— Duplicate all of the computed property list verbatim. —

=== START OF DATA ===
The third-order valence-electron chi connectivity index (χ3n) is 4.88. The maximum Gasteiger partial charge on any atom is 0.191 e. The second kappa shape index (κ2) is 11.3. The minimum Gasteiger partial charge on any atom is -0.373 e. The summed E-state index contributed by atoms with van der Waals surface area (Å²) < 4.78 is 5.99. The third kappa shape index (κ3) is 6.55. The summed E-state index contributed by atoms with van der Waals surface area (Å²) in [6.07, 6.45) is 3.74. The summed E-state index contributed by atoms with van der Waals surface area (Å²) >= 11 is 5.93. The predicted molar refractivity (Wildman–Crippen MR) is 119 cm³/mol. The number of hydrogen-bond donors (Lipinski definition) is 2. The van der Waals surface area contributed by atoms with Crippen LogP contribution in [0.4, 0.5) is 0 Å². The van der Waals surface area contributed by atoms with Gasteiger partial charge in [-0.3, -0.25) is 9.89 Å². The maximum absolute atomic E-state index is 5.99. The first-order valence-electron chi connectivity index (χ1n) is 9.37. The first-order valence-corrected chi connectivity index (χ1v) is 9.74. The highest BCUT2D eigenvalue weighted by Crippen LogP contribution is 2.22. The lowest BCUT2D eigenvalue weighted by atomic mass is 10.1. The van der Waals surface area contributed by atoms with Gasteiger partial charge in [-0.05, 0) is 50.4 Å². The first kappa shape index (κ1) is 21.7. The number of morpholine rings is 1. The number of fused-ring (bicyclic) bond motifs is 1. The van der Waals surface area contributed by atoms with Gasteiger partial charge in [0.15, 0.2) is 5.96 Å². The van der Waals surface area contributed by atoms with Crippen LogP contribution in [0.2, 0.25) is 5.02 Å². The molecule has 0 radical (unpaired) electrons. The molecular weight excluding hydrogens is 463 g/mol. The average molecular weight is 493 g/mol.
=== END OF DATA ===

The third-order valence-electron chi connectivity index (χ3n) is 4.88. The maximum Gasteiger partial charge on any atom is 0.191 e. The second kappa shape index (κ2) is 11.3. The minimum Gasteiger partial charge on any atom is -0.373 e. The summed E-state index contributed by atoms with van der Waals surface area (Å²) < 4.78 is 5.99. The third kappa shape index (κ3) is 6.55. The summed E-state index contributed by atoms with van der Waals surface area (Å²) in [6.07, 6.45) is 3.74. The summed E-state index contributed by atoms with van der Waals surface area (Å²) >= 11 is 5.93. The predicted molar refractivity (Wildman–Crippen MR) is 119 cm³/mol. The number of hydrogen-bond donors (Lipinski definition) is 2. The van der Waals surface area contributed by atoms with Crippen LogP contribution in [0.4, 0.5) is 0 Å². The van der Waals surface area contributed by atoms with Gasteiger partial charge in [-0.3, -0.25) is 9.89 Å². The maximum absolute atomic E-state index is 5.99. The first-order valence-electron chi connectivity index (χ1n) is 9.37. The first-order valence-corrected chi connectivity index (χ1v) is 9.74. The highest BCUT2D eigenvalue weighted by Crippen LogP contribution is 2.22. The lowest BCUT2D eigenvalue weighted by atomic mass is 10.1. The van der Waals surface area contributed by atoms with Gasteiger partial charge in [-0.05, 0) is 50.4 Å². The first kappa shape index (κ1) is 21.7. The number of morpholine rings is 1. The number of fused-ring (bicyclic) bond motifs is 1. The van der Waals surface area contributed by atoms with Gasteiger partial charge in [0.15, 0.2) is 5.96 Å². The van der Waals surface area contributed by atoms with Crippen LogP contribution in [0.2, 0.25) is 5.02 Å². The molecule has 0 radical (unpaired) electrons. The molecular weight excluding hydrogens is 463 g/mol. The average molecular weight is 493 g/mol.